Sharmila Aroskar is spearheading Pluto TV’s international product and leading an all-female team that is working to build a tailored TV experience for each new market and user.
Pluto TV has been making progress as it expands around the globe, and during Aroskar’s tenure the Paramount Global-owned free ad-supported streaming TV (FAST) service has expanded to now 37 markets and 45 platforms globally. And while there’s certainly learnings from every launch, new markets mean thinking about the product differently as consumer viewing habits and regulations can be distinct and vary in each.
“Every time we launch a product [there] is something new that we have to take into consideration,” Aroskar told Fierce Video, adding “it’s almost kind of a new product.”
Having originally studied architecture, building things is one element that drew Aroskar to product – a space she’s worked in for over 15 years now. In the digital arena that itself is changing quickly alongside shifts in user behavior, she’s able to “actually execute on those evolving technologies.”
Before joining Pluto TV as VP of International Product in June 2021, Aroskar was VP of Global Product and Technology, heading up the Innovation Lab at 20th Century Fox, and prior to that she was VP of Product at MotorTrend (now part of Warner Bros. Discovery), where she led the launch of a subscription on-demand product. Through that experience she gained visibility into how user behavior patterns were changing, at the time moving from traditional linear TV consumption to more on-demand programming.
Pluto TV is one of several players competing in the FAST space, in the U.S. alongside the likes of Fox’s Tubi, The Roku Channel, Amazon’s Freevee and free streaming services from smart TV OEMs like Samsung TV Plus, Vizio’s WatchFree+, LG Channels, among others. In the fourth quarter, expansion into Canada helped drive Pluto TV to add 6.5 million monthly active users in period, bringing its MAU tally to 78.5 million.
And with each new Pluto TV market, the team is gaining new insights. One of the challenges launching international product, according to Aroskar, is a lack of detailed consumer intelligence information in each location. But now with a fairly established footprint in Europe, Latin America and the U.K., along with a launch in the Nordics with partner Viaplay last year and Canada in December with Corus, the team is teed up to work with its business insights unit to drive more product decisions based on market intelligence.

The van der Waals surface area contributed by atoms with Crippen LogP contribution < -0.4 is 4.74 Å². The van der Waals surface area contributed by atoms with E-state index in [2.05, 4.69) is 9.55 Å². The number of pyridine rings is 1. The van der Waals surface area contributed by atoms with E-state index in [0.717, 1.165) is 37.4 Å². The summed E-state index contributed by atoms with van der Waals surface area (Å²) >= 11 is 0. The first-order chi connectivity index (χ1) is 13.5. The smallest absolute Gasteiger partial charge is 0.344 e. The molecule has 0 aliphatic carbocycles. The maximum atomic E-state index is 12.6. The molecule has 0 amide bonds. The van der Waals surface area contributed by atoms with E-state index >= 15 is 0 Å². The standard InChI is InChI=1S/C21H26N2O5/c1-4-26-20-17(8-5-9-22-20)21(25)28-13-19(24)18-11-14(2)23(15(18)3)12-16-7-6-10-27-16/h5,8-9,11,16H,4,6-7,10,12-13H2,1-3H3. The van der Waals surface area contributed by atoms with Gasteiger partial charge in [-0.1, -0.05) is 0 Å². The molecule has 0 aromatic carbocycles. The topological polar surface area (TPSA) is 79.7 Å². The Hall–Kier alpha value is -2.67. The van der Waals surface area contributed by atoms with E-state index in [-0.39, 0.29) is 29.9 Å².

For example, Aroskar explained how in the Nordics, they’ve found users are more interested in on-demand content, whereas in the U.K. much of the older demographic accesses content via set-top boxes versus smart TVs. Now that Pluto’s present in those markets, it’s able to “really dive into” the user patterns and sentiments around different content platforms and “optimize our product in those markets,” Aroskar said, noting that will be a main focus for the team this year. They’ve already started to do some AB tests in Sweden on certain platforms, with the ultimate goal of tailoring the experience to each market.
“We are not just one size fits all,” Aroskar said.
The same goes for the team she’s fostered.
Having a product team of all women wasn’t a purposeful move on Aroskar’s part.
“I did not go out to build an all-female product team to be clear, I was just looking to hire the best candidate for each role, and here we are,” she said.
To that end Aroskar recruited Senior Product Manager Yuliya Galushka, Product Manager Cristina Arribas, and Associate Product Manager Gabrielle Dyer.
The four-person product team comes from different career backgrounds, but all have worked in traditionally male-dominated spheres. Arribas, who spent almost five years at Telemundo’s Enterprises’ Sports and Digital team, noted that when she was at NBC Sports and it was a great experience, she was one of only four or five women total.
Dyer, meanwhile, who started programming at the young age of 12 and pursued computer science, said she was very used to being the only woman, including in her most recent role as a product manager at fintech startup Alice, where she was the only female on the team.